What is in this article?:
- Alternatives for aphid management in desert produce comments from John Palumbo;
- Freeze and chilling injury comments by Mike Matheron;
- Sprinkler irrigated wheat following vegetables and herbicide chemigation comments from Barry Tickes.
Freeze and chilling injury
By Mike Matheron, UA Extension Plant Pathologist
Air temperatures Feb. 3 and 4 dropped well below freezing throughout the vegetable production areas in Yuma County, Ariz. and Imperial County, Calif. According to Arizona Meteorological Network (AZMET) data, the time duration with air temperatures below 32 degrees Fahrenheit was four and six hours at the Yuma Valley, six and nine hours at the North Gila, and seven and nine hours at the Roll AZMET stations.
Plants were subjected to additional time periods when temperatures were above but close to freezing. Freeze injury damages and kills plant cells.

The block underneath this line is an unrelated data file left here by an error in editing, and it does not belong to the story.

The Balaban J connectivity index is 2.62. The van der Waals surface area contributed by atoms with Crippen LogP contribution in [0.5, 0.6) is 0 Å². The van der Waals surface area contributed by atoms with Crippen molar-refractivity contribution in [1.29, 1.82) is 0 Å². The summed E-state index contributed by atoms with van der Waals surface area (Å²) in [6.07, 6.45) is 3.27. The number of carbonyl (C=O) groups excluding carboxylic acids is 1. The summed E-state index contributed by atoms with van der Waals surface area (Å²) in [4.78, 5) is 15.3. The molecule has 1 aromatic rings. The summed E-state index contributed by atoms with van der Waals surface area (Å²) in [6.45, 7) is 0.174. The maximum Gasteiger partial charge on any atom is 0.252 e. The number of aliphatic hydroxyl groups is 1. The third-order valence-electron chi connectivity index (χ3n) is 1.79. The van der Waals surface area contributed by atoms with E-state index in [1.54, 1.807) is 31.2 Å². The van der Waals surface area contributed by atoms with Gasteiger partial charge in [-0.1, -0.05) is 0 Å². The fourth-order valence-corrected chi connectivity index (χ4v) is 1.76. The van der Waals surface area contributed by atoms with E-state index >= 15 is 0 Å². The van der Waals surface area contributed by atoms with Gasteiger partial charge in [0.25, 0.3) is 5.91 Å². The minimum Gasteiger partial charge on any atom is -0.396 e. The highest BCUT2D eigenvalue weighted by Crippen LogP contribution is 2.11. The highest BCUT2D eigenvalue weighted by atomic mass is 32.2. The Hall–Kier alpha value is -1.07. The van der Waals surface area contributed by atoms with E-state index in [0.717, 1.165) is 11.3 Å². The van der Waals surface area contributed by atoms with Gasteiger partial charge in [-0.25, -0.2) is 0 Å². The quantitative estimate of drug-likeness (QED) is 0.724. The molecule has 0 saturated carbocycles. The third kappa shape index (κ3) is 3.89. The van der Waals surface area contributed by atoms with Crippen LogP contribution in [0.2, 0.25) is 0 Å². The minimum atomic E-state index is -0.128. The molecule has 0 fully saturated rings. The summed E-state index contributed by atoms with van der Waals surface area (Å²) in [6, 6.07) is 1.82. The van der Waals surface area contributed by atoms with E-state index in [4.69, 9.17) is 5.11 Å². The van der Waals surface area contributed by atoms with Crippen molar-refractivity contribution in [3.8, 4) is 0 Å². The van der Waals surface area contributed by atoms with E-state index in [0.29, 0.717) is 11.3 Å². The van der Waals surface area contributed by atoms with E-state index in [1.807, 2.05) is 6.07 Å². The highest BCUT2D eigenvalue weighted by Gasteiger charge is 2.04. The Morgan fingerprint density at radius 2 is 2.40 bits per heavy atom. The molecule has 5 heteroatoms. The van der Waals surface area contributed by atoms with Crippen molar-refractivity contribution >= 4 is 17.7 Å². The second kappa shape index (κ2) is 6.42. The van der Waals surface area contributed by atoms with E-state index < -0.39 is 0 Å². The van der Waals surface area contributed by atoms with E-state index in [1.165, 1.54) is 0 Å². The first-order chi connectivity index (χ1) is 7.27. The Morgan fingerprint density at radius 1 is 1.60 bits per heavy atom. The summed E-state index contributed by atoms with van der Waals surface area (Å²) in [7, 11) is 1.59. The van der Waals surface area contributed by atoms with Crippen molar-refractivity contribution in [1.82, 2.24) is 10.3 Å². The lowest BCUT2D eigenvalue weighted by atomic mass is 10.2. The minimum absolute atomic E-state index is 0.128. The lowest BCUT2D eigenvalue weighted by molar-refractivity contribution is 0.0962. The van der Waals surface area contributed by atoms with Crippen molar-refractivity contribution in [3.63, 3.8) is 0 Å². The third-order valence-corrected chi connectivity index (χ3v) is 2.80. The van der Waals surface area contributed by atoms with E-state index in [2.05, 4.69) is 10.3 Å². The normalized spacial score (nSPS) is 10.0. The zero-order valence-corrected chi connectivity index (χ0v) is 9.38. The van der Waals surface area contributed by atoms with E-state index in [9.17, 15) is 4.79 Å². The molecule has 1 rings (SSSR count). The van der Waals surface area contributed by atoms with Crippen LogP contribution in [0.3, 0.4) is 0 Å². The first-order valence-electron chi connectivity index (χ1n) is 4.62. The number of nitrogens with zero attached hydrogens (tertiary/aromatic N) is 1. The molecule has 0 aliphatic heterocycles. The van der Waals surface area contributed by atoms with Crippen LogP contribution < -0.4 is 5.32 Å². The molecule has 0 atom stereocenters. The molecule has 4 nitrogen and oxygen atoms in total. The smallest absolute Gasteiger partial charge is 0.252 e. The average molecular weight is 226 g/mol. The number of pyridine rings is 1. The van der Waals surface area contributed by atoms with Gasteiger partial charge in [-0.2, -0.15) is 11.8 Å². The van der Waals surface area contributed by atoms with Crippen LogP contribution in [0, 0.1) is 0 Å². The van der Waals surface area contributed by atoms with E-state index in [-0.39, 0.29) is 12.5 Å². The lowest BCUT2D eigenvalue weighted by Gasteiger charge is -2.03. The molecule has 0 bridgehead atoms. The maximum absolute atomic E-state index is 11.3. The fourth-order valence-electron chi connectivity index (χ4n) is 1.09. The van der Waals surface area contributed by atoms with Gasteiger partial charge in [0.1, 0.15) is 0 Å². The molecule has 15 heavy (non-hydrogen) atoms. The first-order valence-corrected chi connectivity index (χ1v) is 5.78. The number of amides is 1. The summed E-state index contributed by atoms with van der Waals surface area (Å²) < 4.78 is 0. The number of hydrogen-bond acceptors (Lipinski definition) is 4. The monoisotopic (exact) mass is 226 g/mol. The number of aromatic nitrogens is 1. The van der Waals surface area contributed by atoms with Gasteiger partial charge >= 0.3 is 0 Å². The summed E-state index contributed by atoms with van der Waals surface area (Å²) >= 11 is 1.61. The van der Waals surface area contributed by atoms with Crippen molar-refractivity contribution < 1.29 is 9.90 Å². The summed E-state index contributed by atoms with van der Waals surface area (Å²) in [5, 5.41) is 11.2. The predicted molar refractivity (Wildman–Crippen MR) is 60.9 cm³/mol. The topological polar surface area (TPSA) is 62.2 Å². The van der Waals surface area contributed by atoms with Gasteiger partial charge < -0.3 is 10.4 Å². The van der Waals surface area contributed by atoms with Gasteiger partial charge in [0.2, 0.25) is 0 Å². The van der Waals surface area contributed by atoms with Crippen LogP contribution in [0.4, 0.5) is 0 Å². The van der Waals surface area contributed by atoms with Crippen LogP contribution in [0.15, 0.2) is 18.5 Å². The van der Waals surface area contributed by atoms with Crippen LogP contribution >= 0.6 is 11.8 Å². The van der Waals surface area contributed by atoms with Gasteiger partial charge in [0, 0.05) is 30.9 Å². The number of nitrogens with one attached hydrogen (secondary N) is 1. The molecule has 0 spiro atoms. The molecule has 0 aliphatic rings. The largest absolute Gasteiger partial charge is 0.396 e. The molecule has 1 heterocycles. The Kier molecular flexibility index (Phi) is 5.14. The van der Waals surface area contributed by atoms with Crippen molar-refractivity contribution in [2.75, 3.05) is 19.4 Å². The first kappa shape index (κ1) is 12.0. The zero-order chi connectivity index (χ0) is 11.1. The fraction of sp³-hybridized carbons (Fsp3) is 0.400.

Chilling injury is more subtle with symptoms not appearing for some time after the event. The damage sustained by crops is a function of temperature, duration of exposure, the physiological age of the plant, type and variety of plant, and the type of plant tissues affected.
Freeze and chilling damage can result from physical damage of plant cells, disruption of plant photosynthesis and respiration, interruption of nutrient and water mobility, and the accumulation of toxins. Plants weakened by exposure to freezing or chilling temperatures may become more susceptible to colonization by microorganisms that will cause additional damage.
Contact Matheron: (928) 726-6856 or firstname.lastname@example.org.